Fascinating fact about Toni Collette: she is the second most recognizable and highest-paid Australian actress in Hollywood, after Nicole Kidman. However, if you put the two of them in a cool contest, Toni would win every day of the week. Ever since Toni played Muriel, an ABBA- and wedding-obsessed woman who escapes her abusive father in “Muriel’s Wedding,” she has built an awesomely diverse career, starring in indie flicks like “About a Boy,” “Velvet Goldmine,” and “Little Miss Sunshine.” And then last year she made the switch to the small screen, in Showtime’s “United States of Tara,” playing a suburban mom with Dissociative Identity Disorder who fractures into a ’50s housewife, a bratty teenager, and a male Vietnam vet anytime she gets stressed. Executive produced by Steven Spielberg and written by Diablo Cody, this show is one of the best on television, and Toni won an Emmy for the role. After the jump, Toni dishes exclusively to The Frisky about everything, from this season’s newest alter ego—a ’70s flower child—to the alter she’d most like to add to the show.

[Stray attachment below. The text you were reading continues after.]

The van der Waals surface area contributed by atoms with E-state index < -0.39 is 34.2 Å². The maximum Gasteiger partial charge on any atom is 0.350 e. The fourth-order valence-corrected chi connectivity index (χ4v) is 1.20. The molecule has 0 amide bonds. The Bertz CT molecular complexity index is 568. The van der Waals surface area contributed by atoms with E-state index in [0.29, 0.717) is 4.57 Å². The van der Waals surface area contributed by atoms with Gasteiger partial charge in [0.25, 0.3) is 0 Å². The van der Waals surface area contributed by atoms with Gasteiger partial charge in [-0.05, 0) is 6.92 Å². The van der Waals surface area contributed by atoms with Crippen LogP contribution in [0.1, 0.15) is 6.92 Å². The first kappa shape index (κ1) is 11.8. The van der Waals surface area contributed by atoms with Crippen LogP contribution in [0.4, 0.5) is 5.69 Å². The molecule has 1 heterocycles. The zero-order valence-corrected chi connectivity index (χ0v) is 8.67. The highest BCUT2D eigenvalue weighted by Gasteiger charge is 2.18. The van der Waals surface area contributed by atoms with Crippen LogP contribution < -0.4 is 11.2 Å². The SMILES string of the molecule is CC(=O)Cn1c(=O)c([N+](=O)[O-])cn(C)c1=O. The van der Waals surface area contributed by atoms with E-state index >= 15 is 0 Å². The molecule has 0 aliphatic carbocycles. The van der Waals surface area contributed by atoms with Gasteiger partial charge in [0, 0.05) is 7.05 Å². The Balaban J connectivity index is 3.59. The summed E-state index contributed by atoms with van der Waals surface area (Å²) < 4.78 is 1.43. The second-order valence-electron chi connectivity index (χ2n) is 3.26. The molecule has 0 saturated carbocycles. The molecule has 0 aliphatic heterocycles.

The Frisky: You’ve generally acted in movies. How has the switch to television been?
Toni Collette: What I appreciate about the medium of TV is the pace. There’s a lot of waiting around in film, though sometimes with low-budget movies the pace picks up a little. But we’re shooting a half an hour every five days and it’s really, really quick. And I get to do more of what I love in a day. I think this particular job goes above and beyond. As an actor you pray for variation and you hope for originality and this just gives that to me in spades.
The Frisky: It’s like five roles in one.
TC: I feel ridiculously lucky.
The Frisky: Which of the personalities is the most fun to play?
TC: Probably T. She’s the most physical. She’s always moving out in all directions—no real focus—she’s all about escapism, and irresponsibility and irreverence and giving the middle finger to the world, and just doing her own thing. She’s really indulgent. It’s fun playing a teenager.
The Frisky: Where do you get your inspiration for playing a teen?
TC: I watch them. And I was one. And great writing. I mean, all the characters when I first read the script were so pronounced and obvious to me. I could hear their voice and see how they move, and that’s when I know I absolutely have to do something because it speaks to me with such clarity.
The Frisky: What were you like as a teenager?